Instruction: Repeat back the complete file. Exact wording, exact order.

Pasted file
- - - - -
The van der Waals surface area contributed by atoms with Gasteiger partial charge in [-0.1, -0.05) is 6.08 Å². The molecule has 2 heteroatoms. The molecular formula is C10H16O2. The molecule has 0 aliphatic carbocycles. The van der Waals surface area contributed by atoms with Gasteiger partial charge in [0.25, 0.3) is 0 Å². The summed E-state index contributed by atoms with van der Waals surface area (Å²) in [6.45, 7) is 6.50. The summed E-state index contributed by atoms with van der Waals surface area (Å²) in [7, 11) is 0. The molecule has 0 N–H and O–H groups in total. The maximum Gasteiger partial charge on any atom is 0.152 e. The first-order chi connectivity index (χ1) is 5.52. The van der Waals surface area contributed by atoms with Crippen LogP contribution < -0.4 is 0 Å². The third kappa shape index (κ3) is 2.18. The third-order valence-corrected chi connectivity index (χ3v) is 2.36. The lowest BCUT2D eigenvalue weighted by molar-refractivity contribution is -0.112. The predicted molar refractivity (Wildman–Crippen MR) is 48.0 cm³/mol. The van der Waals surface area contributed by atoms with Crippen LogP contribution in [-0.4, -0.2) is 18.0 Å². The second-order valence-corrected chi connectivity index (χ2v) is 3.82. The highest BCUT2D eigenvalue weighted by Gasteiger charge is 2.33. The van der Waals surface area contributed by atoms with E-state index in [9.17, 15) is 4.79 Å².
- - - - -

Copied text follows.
The van der Waals surface area contributed by atoms with Gasteiger partial charge in [-0.1, -0.05) is 6.08 Å². The molecule has 2 heteroatoms. The molecular formula is C10H16O2. The molecule has 0 aliphatic carbocycles. The van der Waals surface area contributed by atoms with Gasteiger partial charge in [0.25, 0.3) is 0 Å². The summed E-state index contributed by atoms with van der Waals surface area (Å²) in [6.45, 7) is 6.50. The summed E-state index contributed by atoms with van der Waals surface area (Å²) in [7, 11) is 0. The molecule has 0 N–H and O–H groups in total. The maximum Gasteiger partial charge on any atom is 0.152 e. The first-order chi connectivity index (χ1) is 5.52. The van der Waals surface area contributed by atoms with Crippen LogP contribution < -0.4 is 0 Å². The third kappa shape index (κ3) is 2.18. The third-order valence-corrected chi connectivity index (χ3v) is 2.36. The lowest BCUT2D eigenvalue weighted by molar-refractivity contribution is -0.112. The predicted molar refractivity (Wildman–Crippen MR) is 48.0 cm³/mol. The van der Waals surface area contributed by atoms with Crippen LogP contribution in [-0.4, -0.2) is 18.0 Å². The second-order valence-corrected chi connectivity index (χ2v) is 3.82. The highest BCUT2D eigenvalue weighted by Gasteiger charge is 2.33. The van der Waals surface area contributed by atoms with E-state index in [9.17, 15) is 4.79 Å².